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8:10am Thursday 12th April 2012 in Letters
Sir – Two key facts emerge from your main story (April 5). They are:
- Oxford Brookes University (originally Oxford Polytechnic), which has an honourable history in contributing to widened access to higher education in England, is reducing such opportunities for future students by an estimated 1,800 places, while Oxford University has no such plans
- The university’s management, having for some time maintained that this is in response to “community concerns” has recently accepted that it is a response to the new higher education environment characterised by £9,000 per annum tuition fees.
This is surely worthy of editorial comment. It is the local expression of a national trend, as is the fact that Brookes is almost alone among new universities in seeing an increase in applications this year.
We have reached a historic moment. The last 50 years have seen an increasing participation in staying rates on post compulsory education by over-16s which has fed an expansion of higher and further education. That is the great historic achievement of comprehensive schooling.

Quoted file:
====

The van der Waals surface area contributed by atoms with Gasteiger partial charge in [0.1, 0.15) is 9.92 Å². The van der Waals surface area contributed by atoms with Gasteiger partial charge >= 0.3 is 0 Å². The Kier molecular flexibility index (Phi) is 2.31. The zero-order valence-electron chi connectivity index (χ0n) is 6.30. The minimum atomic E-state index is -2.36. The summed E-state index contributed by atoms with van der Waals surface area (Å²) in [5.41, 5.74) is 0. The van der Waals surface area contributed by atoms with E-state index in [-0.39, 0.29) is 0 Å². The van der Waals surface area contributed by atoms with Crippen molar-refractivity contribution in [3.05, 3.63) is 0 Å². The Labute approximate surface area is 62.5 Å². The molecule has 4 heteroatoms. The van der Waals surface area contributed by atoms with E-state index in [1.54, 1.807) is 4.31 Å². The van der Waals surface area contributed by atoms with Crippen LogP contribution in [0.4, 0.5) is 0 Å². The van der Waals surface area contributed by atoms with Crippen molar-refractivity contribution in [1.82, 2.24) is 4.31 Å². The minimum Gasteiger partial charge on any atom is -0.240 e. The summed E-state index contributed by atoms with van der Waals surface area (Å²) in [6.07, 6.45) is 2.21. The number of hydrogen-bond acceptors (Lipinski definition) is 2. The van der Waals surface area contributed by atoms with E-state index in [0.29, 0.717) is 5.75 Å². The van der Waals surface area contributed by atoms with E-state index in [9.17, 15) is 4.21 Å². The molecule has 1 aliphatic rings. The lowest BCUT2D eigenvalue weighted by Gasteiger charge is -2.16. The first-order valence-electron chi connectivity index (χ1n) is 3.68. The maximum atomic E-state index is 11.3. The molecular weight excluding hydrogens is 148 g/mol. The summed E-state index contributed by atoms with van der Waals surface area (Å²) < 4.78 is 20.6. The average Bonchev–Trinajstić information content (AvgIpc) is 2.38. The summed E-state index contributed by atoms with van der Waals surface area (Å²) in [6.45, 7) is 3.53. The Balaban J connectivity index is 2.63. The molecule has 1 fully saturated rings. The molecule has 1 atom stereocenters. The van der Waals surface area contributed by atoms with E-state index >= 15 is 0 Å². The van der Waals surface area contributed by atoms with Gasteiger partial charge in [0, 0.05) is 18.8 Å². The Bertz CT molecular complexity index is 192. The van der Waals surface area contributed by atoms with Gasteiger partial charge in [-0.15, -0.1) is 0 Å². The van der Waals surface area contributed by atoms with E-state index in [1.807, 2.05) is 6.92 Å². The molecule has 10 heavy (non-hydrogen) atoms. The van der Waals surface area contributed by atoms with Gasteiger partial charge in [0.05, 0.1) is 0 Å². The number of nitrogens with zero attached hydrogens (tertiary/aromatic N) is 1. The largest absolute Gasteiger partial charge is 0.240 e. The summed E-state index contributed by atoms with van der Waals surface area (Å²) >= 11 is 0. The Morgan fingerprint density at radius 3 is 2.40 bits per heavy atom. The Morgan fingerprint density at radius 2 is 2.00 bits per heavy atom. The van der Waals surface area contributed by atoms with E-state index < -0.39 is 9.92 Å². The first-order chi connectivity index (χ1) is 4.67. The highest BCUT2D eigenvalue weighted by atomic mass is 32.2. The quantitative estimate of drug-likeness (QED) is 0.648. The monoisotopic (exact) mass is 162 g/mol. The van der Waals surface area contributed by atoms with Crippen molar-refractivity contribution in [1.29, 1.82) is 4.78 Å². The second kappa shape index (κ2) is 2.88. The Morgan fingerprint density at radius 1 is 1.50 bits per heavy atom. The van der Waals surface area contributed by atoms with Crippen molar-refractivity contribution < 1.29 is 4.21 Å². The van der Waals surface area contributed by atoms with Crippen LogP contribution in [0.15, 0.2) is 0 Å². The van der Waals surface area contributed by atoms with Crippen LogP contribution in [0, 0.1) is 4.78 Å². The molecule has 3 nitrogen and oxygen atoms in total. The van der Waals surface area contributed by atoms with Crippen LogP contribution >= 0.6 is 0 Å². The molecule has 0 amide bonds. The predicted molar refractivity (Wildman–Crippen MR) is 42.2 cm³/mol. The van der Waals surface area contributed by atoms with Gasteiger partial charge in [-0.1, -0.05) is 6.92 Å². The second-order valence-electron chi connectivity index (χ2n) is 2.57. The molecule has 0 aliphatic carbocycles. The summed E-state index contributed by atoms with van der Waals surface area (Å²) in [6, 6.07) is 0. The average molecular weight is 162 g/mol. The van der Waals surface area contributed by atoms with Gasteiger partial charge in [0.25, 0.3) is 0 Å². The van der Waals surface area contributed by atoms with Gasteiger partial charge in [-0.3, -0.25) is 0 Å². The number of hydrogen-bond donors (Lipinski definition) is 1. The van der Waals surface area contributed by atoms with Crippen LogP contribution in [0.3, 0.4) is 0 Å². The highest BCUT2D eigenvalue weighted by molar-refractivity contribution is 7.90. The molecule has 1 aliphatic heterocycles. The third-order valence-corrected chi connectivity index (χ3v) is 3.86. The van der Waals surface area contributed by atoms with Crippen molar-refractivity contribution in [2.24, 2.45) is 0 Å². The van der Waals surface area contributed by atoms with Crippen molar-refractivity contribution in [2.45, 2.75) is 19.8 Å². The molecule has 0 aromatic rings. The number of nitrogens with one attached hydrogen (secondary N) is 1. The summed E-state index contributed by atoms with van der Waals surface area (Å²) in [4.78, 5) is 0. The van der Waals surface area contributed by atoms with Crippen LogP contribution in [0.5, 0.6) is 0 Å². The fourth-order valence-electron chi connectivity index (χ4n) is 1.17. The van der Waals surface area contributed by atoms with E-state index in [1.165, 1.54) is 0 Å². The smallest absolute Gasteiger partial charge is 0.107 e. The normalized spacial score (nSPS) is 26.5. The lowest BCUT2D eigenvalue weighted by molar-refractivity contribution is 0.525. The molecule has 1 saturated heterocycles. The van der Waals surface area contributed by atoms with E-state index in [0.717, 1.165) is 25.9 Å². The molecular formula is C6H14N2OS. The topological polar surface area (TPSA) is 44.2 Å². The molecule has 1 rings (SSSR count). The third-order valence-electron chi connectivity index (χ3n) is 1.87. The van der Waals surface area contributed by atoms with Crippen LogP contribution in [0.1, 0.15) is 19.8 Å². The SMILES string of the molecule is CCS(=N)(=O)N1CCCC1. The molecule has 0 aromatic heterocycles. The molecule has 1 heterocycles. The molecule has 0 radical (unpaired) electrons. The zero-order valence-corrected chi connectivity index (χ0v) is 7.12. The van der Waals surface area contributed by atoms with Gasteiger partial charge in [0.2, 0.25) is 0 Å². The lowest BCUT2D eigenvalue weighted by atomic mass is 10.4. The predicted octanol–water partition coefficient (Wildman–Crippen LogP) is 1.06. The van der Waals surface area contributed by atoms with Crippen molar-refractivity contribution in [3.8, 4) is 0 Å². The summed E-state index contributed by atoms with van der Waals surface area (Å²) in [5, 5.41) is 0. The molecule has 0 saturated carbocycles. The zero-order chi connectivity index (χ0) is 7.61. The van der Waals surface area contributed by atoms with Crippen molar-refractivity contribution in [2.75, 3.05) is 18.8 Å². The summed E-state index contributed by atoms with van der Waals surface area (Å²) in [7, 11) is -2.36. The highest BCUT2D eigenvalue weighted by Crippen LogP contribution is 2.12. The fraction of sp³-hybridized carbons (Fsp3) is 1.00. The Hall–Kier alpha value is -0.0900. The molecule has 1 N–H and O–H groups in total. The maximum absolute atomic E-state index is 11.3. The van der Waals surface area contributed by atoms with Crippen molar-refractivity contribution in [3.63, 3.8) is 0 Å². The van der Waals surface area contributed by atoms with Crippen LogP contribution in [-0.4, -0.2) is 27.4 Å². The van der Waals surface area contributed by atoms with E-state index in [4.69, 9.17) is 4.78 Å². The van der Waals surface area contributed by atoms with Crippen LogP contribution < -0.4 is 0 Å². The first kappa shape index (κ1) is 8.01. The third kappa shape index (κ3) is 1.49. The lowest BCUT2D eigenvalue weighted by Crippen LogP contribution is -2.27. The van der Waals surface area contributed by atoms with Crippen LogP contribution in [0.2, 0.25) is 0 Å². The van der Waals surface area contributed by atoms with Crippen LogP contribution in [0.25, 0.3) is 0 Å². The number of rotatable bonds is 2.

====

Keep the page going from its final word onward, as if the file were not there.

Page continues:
Now alongside the news about Brookes and other ex-polys, comes the prospect of the total disruption of education provision in the city as one school after another is pushed towards “academy status”.
In an atomised world where those running educational institutions see themselves as entrepreneurial figures “competing” in a “market” of “student choice” what chance of a shared conversation — across society —about the purposes of education in a society caught up in far-reaching change?
I hope I am not alone in hoping that in a city like Oxford, whose name has for centuries been synonymous with learning, there are still people who are prepared to take part in such a conversation. It would be sad indeed if the “story” focused on over-reactions to the behaviour of a limited number of inconsiderate young people to the exclusion of the main issues.
Bob Waugh, Oxford